With regard to dispelling the myths associated with common vaccines such as MMR, encouraging news regarding attitudes about routine vaccinations was revealed in a 2017 survey conducted by the Pew Research Center.42 The survey found that 88% of Americans believe that the benefits of the MMR vaccine outweigh the risks, and two-thirds of those surveyed believe the risk of adverse effects is low.42
Pharmacist’s Role as Vaccine Educator and Provider
Pharmacists are uniquely positioned to educate parents on the importance of obtaining the MMR vaccine, as well as other routine vaccines, for their children and to remind adults to make sure that they, too, are up-to-date with CDC vaccination recommendations. Pharmacists are considered one of the most accessible and trusted sources of clinical information, including vaccination, and they can play an integral role in dispelling the common myths associated with vaccines, especially the safety and efficacy of MMR.43 Since the mumps virus is extremely contagious and can be transmitted rapidly to groups of unvaccinated people, it is crucial for parents or patients to understand the importance of timely vaccination, as well as the risks mumps can confer.43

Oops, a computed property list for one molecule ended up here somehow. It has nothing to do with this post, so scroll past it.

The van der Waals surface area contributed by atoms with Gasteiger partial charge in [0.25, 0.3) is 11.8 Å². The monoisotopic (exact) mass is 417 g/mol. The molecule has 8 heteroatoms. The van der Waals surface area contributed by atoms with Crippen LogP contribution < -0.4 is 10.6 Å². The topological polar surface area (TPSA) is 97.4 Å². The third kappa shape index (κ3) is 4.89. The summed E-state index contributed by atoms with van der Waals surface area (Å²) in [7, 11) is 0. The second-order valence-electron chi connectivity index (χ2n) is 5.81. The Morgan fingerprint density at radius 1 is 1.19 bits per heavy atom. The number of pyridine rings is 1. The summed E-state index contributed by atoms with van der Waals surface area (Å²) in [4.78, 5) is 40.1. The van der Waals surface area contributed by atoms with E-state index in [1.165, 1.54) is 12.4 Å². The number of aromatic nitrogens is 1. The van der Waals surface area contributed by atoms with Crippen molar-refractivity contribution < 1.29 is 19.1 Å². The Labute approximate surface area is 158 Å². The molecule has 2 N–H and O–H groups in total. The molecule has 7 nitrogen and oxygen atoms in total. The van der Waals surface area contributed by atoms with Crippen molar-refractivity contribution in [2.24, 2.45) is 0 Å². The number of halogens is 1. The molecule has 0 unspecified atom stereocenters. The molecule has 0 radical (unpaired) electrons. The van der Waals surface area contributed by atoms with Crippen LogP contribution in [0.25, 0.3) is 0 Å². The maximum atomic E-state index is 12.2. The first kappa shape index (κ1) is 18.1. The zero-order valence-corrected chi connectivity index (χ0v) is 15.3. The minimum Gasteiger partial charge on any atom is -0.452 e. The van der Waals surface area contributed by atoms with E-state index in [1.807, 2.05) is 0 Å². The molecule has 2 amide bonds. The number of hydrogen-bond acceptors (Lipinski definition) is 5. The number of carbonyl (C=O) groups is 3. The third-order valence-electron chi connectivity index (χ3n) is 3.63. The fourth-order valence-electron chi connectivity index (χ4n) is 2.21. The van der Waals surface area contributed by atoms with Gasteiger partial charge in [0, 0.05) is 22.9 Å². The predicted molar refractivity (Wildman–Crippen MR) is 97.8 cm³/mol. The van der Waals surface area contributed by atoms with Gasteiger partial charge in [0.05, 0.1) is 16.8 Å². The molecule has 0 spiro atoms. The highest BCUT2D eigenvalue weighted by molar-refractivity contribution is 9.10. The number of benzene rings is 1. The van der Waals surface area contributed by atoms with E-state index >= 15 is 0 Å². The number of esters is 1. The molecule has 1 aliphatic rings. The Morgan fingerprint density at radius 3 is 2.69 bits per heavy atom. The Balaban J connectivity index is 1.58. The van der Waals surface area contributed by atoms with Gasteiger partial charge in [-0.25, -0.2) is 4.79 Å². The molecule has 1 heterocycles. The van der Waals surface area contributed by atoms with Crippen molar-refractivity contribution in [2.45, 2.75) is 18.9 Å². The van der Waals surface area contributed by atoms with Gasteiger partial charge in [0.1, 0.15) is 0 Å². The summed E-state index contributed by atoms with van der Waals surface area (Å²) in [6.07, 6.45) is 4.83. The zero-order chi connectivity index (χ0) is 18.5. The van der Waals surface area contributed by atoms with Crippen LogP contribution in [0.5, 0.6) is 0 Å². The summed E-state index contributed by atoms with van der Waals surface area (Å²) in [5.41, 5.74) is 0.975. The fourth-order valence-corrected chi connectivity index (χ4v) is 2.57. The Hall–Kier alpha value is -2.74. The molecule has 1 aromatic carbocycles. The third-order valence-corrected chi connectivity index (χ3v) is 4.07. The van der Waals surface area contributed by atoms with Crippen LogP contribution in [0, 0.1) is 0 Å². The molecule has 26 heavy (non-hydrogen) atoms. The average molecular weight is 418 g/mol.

Immunizations are vital to protecting patients from vaccine-preventable diseases, and in order for them to be effective, a team effort is required to improve immunization rates.44 Pharmacists are in a pivotal position to increase awareness about the importance of vaccinations, and the WHO states that healthcare providers who administer vaccines should listen to and attempt to address patients’ concerns about vaccines and provide them with key information regarding safety and efficacy.45